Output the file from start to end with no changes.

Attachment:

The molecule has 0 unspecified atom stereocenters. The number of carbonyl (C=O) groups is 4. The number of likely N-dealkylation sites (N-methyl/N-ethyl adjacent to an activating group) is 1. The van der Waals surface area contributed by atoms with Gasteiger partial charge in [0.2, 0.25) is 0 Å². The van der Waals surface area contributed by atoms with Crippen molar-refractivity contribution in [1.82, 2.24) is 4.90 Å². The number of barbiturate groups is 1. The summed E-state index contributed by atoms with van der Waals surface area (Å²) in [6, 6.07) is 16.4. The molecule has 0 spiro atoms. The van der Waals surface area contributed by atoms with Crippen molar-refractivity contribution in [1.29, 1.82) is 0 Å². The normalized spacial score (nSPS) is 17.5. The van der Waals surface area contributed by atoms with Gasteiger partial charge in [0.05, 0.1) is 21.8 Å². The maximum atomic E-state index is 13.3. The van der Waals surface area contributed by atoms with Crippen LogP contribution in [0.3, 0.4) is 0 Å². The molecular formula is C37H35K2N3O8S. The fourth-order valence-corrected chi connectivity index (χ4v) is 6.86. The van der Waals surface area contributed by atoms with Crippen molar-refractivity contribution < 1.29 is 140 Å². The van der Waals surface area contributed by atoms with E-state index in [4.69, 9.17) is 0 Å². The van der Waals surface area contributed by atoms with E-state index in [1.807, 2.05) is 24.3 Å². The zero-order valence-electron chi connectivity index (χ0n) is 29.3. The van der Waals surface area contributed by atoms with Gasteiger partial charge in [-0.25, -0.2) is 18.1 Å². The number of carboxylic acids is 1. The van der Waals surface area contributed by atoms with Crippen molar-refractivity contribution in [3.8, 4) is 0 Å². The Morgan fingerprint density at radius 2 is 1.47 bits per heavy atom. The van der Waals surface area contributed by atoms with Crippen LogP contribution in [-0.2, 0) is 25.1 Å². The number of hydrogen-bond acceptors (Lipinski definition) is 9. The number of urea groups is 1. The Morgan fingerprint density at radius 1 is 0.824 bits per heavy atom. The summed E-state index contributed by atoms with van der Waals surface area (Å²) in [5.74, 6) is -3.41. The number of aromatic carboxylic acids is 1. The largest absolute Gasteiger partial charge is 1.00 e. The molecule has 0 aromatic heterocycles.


The molecule has 0 unspecified atom stereocenters. The number of carbonyl (C=O) groups is 4. The number of likely N-dealkylation sites (N-methyl/N-ethyl adjacent to an activating group) is 1. The van der Waals surface area contributed by atoms with Gasteiger partial charge in [0.2, 0.25) is 0 Å². The van der Waals surface area contributed by atoms with Crippen molar-refractivity contribution in [1.82, 2.24) is 4.90 Å². The number of barbiturate groups is 1. The summed E-state index contributed by atoms with van der Waals surface area (Å²) in [6, 6.07) is 16.4. The molecule has 0 spiro atoms. The van der Waals surface area contributed by atoms with Crippen molar-refractivity contribution in [1.29, 1.82) is 0 Å². The normalized spacial score (nSPS) is 17.5. The van der Waals surface area contributed by atoms with Gasteiger partial charge in [0.05, 0.1) is 21.8 Å². The maximum atomic E-state index is 13.3. The van der Waals surface area contributed by atoms with Crippen LogP contribution in [0.3, 0.4) is 0 Å². The molecular formula is C37H35K2N3O8S. The fourth-order valence-corrected chi connectivity index (χ4v) is 6.86. The van der Waals surface area contributed by atoms with Crippen molar-refractivity contribution < 1.29 is 140 Å². The van der Waals surface area contributed by atoms with E-state index in [4.69, 9.17) is 0 Å². The van der Waals surface area contributed by atoms with E-state index in [1.807, 2.05) is 24.3 Å². The zero-order valence-electron chi connectivity index (χ0n) is 29.3. The van der Waals surface area contributed by atoms with Gasteiger partial charge in [-0.25, -0.2) is 18.1 Å². The number of carboxylic acids is 1. The van der Waals surface area contributed by atoms with Crippen molar-refractivity contribution in [3.8, 4) is 0 Å². The Morgan fingerprint density at radius 2 is 1.47 bits per heavy atom. The van der Waals surface area contributed by atoms with Crippen LogP contribution in [-0.2, 0) is 25.1 Å². The number of hydrogen-bond acceptors (Lipinski definition) is 9. The number of urea groups is 1. The Morgan fingerprint density at radius 1 is 0.824 bits per heavy atom. The summed E-state index contributed by atoms with van der Waals surface area (Å²) in [5.74, 6) is -3.41. The number of aromatic carboxylic acids is 1. The largest absolute Gasteiger partial charge is 1.00 e. The molecule has 0 aromatic heterocycles.